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Government and Politics
Dispatches from public radio's correspondent at the Washington Legislature. Austin Jenkins is the Olympia correspondent for the Northwest News Network. You can also see Austin on television as host of TVW's (the C–SPAN of Washington State) weekly public affairs program "Inside Olympia."

Washington School Shooting Comes As Voters Decide Gun Measures

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Colin Fogarty
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Northwest News Network files

The shooting at Marysville-Pilchuck High School Friday comes as Washington voters are about to decide two competing gun-related ballot measures.

In fact, next week two parents who lost children in the Sandy Hook school shooting are scheduled to be in Seattle. They will campaign for Initiative 594 to expand background checks.

The background check campaign put out a statement shortly after the shooting. It said, in part: “While the facts of today’s shooting are still unclear ... It is up to all of us to come together and work to reduce gun violence.”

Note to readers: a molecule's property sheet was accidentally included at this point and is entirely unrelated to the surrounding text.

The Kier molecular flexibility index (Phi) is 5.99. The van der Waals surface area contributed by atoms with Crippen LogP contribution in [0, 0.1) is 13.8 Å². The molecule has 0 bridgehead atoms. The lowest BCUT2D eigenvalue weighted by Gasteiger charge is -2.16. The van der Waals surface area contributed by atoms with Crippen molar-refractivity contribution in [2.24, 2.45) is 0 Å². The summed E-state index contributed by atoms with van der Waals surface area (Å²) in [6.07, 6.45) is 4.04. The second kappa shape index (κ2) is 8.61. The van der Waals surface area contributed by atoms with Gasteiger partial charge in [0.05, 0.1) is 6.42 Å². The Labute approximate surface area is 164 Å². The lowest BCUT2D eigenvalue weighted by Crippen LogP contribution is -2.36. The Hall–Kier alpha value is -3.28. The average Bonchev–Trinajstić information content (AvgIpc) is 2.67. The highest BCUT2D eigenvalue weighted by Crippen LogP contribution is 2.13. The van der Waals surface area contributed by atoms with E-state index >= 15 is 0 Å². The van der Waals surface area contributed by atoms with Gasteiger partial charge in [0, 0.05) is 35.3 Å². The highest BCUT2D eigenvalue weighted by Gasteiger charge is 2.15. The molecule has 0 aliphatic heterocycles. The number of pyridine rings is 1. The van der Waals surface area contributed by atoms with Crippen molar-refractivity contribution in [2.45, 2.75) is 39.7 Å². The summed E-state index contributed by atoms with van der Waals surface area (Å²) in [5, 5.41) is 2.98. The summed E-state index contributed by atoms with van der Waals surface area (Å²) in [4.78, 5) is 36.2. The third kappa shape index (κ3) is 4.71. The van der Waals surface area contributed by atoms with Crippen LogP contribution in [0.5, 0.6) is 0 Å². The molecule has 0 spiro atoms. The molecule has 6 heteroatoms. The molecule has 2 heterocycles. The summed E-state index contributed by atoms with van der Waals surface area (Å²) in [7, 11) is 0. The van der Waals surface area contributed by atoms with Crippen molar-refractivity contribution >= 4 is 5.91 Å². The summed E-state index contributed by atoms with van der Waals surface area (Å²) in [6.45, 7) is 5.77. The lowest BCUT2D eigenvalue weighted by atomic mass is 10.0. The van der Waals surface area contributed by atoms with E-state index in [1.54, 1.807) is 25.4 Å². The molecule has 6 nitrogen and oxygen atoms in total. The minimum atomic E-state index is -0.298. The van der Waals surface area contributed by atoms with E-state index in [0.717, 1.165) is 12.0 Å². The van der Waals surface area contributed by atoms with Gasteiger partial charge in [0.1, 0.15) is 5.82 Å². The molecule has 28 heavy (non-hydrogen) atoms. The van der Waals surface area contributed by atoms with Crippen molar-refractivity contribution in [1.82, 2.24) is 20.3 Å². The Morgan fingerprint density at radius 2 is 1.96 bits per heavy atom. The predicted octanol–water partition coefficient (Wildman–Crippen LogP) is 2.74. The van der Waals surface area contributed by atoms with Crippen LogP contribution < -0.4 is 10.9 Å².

Cheryl Stumbo is the sponsor of Initiative 594 and a shooting survivor. Stumbo acknowledges that most school shooters obtain their guns from home or a relative.

“594 if and when it passes is obviously not going to prevent all gun violence in our state, but it is a way for us to do something,” she said.

Stumbo said she’s convinced if I-594 passes it will save some lives.

Initiative 591 is the competing gun rights measure on Washington’s ballot. It would prevent the state from adopting a background check requirement that goes beyond what federal law requires. That campaign did not respond to requests for comment.

The National Rifle Association also held back in contrast to gun control advocates who were vocal in the hours after the Marysville shooting.